She wrote: “@scott.mitchell3 You were the best husband she could’ve wished for . You deserve the highest accolade. We shared such magical times together and I’ll cherish every one . I can hear that laugh now as I sit and think about her . I hope it’ll ring in my ears forever.
“She always looked out for me and so did you . Love you both very much . I’m gutted ! I could say so much but I’m so sad . RIP BABS.”
Little Britain star Matt Lucas said “it’s not an overstatement to say I think the whole country is in mourning today”.
He added: “She delighted us on stage and sparkled on screen in a long and illustrious career. She also worked tirelessly for charity, and continued to do so, even when her own health was failing her.”
David Walliams, Lucas’ Little Britain co-star, said Dame Barbara was the “unofficial Queen of England, an icon for over half a century and treasured by the nation”.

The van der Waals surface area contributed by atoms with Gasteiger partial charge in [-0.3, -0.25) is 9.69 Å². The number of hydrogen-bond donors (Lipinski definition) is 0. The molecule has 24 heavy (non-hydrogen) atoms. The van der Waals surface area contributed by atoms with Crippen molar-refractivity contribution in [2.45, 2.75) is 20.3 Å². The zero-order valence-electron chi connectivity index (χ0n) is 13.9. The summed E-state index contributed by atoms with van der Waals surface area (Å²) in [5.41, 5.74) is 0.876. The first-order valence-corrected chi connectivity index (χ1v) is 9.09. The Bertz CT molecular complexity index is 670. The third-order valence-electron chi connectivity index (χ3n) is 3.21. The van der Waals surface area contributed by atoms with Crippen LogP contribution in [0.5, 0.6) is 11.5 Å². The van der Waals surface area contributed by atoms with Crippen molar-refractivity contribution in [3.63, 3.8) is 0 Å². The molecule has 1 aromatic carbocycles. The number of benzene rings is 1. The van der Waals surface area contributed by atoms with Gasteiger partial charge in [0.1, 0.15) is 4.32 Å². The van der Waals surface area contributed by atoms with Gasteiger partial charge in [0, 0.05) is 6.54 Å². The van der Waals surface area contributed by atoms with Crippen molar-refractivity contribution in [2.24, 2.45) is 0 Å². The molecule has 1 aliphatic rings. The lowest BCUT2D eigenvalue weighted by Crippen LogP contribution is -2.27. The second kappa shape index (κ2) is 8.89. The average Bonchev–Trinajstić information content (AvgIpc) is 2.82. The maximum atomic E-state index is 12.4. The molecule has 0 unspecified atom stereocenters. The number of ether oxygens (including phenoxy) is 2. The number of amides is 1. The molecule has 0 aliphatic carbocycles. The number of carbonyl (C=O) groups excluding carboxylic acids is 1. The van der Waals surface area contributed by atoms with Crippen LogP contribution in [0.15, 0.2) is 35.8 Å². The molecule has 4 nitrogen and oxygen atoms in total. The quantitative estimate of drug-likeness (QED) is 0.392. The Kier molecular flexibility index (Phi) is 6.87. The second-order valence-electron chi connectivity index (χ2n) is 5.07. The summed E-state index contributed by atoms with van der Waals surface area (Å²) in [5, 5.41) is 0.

Following her death, The Alzheimer’s Society praised Dame Barbara and her husband, saying it is “incredibly grateful” for their work bringing awareness to the disease.
In a statement to PA, the charity said: “Dame Barbara Windsor was an amazingly true, much-loved national treasure, and in speaking out about her experiences shone like a beacon for others affected by dementia.
“Our heart goes out to her husband Scott Mitchell and all their family and friends at this very sad time.
Alzheimer’s Society is incredibly grateful to have had Barbara and her husband Scott’s support – what they achieved over the last couple of years for dementia has been truly awe-inspiring.”
Alzheimer’s Research UK said in a statement its staff were “devastated”, with director Tim Parry adding: “Dame Barbara’s work in helping to rally support and demystify an often-misunderstood condition made a difference to us and many others and further adds to her legacy as a one of the nation’s favourites.
“She was a friend to our charity, and we are desperately sad to lose her.”